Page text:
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Much Ado About Maggie

Much Ado About Maggie

Today I would like to introduce Maggie Mollie Mostly Muppet Mighty-Mop Moore. You may call her Maggie.

Maggie is sixteen weeks old. Maggie is a labradoodle. A labradoodle, is, obviously, a dog breed created in a lab. Maggie traces her ancestry back to the Stanford University genetics department, when, after a notorious holiday party, pie-eyed post-docs spliced genetic material from Phyllis Diller onto a Swiffer. The breed quickly came to be prized for traits like bravery (plunging intrepidly into mobs of adoring kindergartners) and hardiness (an indefatigable capacity to showcase fabulous styling product).

Maggie came to us from a breeder in Monaco and arrived at our house via Gulfstream G5 and stretch Hummer. She has been coddled, swaddled, and cuddled since the day she was born.

Which brings me to the subject of hypocrisy. Because you see, we are a rescue animal family. Every animal we have previously owned (three dogs and one cat) has come from a shelter, or has come to us as a stray. Our current dog, Rudy, is the best dog ever in the history of everything. (This has been certified by God, so take your own dog’s fraudulent claims to this title elsewhere.) I came home one day to find Rudy asleep on our side porch. I did not realize his awesomeness right away. Rudy doesn’t shimmer with focus-group cuteness. Rudy resembles a well-used pig cooker with a tail like a Viagra side effect. I put “found dog” signs on trees all over the neighborhood. Three days later Hurricane Isabel roared through and knocked down every single one of those trees. That was the aforementioned God, telling me that Rudy was the best dog in the world, and as usual, God turned out to be right.

Besides, it’s virtuous to be a rescue animal family. The pet world is filled with rejects and castaways who need good homes. Having a rescue animal is like composting: You’re working with the leftovers, but one of the side benefits is that you get to feel a do-gooder’s smugness. So, our stance? We have always been a rescue animal family, and we always will be a rescue animal family.

Except that now we won’t be.

It doesn’t even matter how we came to acquire Maggie. What matters is that her acquisition makes us hypocrites vis-à-vis our rescue animal stance. But I’ve discovered a gnarly truth since becoming a father: It’s impossible to parent with anything like self-awareness without bumping into our own hypocrisies from time to time. Do as I say and not as I do! Isn’t a cliché for nothing, after all.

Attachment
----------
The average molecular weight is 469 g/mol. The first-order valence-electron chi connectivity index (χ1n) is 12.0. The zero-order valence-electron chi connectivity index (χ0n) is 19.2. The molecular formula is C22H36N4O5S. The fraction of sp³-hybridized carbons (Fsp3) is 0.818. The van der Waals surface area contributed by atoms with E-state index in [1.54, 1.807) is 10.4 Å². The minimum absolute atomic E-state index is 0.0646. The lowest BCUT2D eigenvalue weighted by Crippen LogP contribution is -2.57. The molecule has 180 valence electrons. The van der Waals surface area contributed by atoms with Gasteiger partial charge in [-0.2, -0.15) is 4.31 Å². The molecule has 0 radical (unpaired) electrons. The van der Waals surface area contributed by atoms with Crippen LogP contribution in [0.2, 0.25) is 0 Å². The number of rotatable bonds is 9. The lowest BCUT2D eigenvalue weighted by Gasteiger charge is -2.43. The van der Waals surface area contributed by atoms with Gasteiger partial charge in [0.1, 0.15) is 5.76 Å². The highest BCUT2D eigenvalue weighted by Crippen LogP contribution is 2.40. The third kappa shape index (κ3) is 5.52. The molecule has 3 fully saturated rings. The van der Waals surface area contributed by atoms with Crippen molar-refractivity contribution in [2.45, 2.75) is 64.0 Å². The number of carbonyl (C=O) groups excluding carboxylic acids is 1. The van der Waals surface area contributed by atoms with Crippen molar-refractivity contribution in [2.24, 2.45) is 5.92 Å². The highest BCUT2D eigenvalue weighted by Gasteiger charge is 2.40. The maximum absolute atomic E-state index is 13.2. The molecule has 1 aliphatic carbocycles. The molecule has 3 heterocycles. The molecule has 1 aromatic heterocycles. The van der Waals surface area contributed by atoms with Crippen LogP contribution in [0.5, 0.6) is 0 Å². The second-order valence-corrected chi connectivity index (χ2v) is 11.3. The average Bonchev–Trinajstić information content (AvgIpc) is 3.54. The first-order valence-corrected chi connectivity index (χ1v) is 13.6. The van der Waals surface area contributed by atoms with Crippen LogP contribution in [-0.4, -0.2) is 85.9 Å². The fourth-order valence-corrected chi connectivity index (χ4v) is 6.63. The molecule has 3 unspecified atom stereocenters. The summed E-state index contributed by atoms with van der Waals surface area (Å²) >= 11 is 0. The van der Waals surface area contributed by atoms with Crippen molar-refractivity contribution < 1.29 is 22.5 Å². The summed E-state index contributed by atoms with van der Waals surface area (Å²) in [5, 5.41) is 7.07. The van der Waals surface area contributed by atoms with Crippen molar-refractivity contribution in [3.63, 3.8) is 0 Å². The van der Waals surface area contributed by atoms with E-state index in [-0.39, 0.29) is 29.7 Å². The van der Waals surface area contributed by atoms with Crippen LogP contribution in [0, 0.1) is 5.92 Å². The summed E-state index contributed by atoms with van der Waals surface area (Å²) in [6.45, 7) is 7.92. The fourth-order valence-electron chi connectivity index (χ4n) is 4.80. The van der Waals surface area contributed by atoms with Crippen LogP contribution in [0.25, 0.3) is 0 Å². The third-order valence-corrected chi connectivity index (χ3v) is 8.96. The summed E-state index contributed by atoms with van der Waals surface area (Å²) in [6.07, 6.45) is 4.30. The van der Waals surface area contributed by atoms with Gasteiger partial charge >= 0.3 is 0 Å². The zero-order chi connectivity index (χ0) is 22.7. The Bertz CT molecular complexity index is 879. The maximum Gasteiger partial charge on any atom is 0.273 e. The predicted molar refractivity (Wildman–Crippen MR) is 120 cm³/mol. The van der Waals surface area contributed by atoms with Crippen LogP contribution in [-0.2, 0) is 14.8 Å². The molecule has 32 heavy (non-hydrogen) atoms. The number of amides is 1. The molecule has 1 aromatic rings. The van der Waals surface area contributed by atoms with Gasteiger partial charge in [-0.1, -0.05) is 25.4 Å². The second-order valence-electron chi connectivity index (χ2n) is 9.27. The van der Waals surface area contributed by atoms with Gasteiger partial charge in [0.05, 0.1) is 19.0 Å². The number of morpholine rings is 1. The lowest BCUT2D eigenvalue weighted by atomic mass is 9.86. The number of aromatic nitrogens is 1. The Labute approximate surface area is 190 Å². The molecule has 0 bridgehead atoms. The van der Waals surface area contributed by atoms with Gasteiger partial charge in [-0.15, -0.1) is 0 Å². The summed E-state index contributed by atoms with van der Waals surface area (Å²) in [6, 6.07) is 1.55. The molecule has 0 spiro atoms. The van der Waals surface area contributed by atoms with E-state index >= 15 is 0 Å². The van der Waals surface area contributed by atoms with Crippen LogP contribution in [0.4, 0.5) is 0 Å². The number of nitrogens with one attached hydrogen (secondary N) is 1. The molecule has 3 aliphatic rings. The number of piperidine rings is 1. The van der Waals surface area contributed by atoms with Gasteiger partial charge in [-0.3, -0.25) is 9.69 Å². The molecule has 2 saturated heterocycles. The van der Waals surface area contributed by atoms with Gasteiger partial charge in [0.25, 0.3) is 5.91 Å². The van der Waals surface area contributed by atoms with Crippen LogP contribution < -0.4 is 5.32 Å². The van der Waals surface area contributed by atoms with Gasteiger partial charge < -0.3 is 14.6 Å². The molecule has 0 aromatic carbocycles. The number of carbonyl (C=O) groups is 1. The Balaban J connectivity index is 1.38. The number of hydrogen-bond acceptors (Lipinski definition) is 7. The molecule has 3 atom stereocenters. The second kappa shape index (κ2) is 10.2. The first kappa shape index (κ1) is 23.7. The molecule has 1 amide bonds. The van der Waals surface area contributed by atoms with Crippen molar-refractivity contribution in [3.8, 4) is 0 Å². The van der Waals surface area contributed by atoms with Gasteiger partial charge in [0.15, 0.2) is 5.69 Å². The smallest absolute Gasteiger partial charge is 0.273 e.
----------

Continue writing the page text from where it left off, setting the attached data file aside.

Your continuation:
I am known in my house as the Prince of Darkness. Not for my evil heart (they have another nickname for that part of me) but for my incessant campaign to get my family to TURN OFF THE !%$#&%! LIGHTS when they leave a room. I have tried to convince them on the merits of conservation and thrift. I have instituted monetary fines. I have even gone so far as to make them wear an “I Hate the Earth” t-shirt to school when they break this sacrosanct rule.

So it is with no small delight (de-light, get it?) That my children periodically take me by the hand and lead me to my office to bathe themselves in soft incandescent light turned golden with hues of moral comeuppance.

And when the issues get more complicated, the specter of hypocrisy lurks in even more insidious ways. While Dena and I both drink, and feel that modeling responsible attitudes towards alcohol is useful, it’s nonetheless a topic with many stinging tails. Our son Ben is sixteen. Drinking and driving is a hot topic. So if we communicate an iron-clad, zerotolerance prohibition against drinking and driving, can I have one beer at a restaurant and then drive my family home? The point could be reasonably argued along legalistic lines (I’m legal to drink; Ben is not.) But an equally strong case could be made that actions speak louder than words. What’s the model? What’s the message? No matter where you come out on the question, there’s a gotcha in there somewhere.

When you really become aware of it, hypocrisy pops up all over the place. Whether it’s eating all of your vegetables or premarital sex, we all have places where we don’t practice what we preach.

Does this make us bad parents? Bad people? I suggest that it makes us human beings, raising children in a complicated world. Far fewer things are black-andwhite than we would like to believe. Honesty about the times our actions don’t match up with our words is one avenue into conversations about values.

So, as we come to terms with our latest turn of hypocrisy, Maggie is coming to terms with the cruel realities of life with the riffraff, like dry kibbles, and having to hang out on the floor!

And what about Rudy? He and I periodically escape to my office, where we close the door and ponder this rude interruption to our serenity. He gets extra attention and treats, as befits the best dog ever in the history of everything.

And sometimes, when we are done, we leave the lights on.

Chris Moore
A writer and photographer, Chris Moore lives in the West End with his wife and their two sons. A regular contributor to RFM, he writes features, contributes photo essays, and for six years, chronicled true stories of parenting in the DadZone.
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